The president makes a statement:
DURING my press conference Of January 31, 1973, I stated that I would issue a statement outlining my views on executive privilege.
The doctrine of executive privilege is well established. It was first invoked by President Washington, and it has been recognized and utilized by our Presidents for almost 200 years since that time. The doctrine is rooted in the Constitution, which vests "the Executive Power" solely in the President, and it is designed to protect communications within the executive branch in a variety of circumstances in time of both war and peace. Without such protection, our military security, our relations with other countries, our law enforcement procedures, and many other aspects of the national interest could be significantly damaged and the decisionmaking process of the executive branch could be impaired.
The general policy of this Administration regarding the use of executive privilege during the next 4 years will be the same as the one we have followed during the past 4 years and which I outlined in my press conference: Executive privilege will not be used as a shield to prevent embarrassing information from being made available but will be exercised only in those particular instances in which disclosure would harm the public interest.
In recent weeks, questions have been raised about the availability of officials in the executive branch to present testimony before committees of the Congress...During the first 4 years of my Presidency, hundreds of Administration officials spent thousands of hours freely testifying before committees of the Congress.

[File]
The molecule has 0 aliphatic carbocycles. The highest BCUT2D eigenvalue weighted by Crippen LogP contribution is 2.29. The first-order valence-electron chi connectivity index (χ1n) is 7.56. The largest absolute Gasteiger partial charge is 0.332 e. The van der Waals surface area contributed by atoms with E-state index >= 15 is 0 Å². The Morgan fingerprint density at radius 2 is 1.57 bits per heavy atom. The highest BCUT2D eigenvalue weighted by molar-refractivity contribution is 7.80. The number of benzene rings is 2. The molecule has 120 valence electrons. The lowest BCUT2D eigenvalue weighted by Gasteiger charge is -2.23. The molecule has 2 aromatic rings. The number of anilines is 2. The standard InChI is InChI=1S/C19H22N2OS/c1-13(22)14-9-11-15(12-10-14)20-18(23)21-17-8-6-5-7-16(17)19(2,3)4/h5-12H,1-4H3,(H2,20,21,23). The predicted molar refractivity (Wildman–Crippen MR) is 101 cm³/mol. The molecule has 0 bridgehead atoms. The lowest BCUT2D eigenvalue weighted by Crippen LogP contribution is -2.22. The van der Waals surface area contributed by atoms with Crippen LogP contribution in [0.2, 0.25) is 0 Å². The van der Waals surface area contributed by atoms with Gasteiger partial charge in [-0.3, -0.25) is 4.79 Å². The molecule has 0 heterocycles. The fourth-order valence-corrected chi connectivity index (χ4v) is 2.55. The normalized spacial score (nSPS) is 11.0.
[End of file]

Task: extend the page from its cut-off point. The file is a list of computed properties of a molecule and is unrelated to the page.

Requests for Congressional appearances by members of the President's personal staff present a different situation and raise different considerations. Such requests have been relatively infrequent through the years, and in past administrations they have been routinely declined. I have followed that same tradition in my Administration, and I intend to continue it during the remainder of my term.
Under the doctrine of separation of powers, the manner in which the President personally exercises his assigned executive powers is not subject to questioning by another branch of Government. If the President is not subject to such questioning, it is equally appropriate that members of his staff not be so questioned, for their roles are in effect an extension of the Presidency.
3. A member or former member of the President's personal staff normally shall follow the well-established precedent and decline a request for a formal appearance before a committee of the Congress. At the same time, it will continue to be my policy to provide all necessary and relevant information through informal contacts between my present staff and committees of the Congress in ways which preserve intact the constitutional separation of the branches.
The Judiciary Committee wants to hear from John Dean. But of course that's only the start of it; the Ervin Committee will want to hear from everyone from Bob Haldeman on down. For now, Nixon is planning to refuse all of it.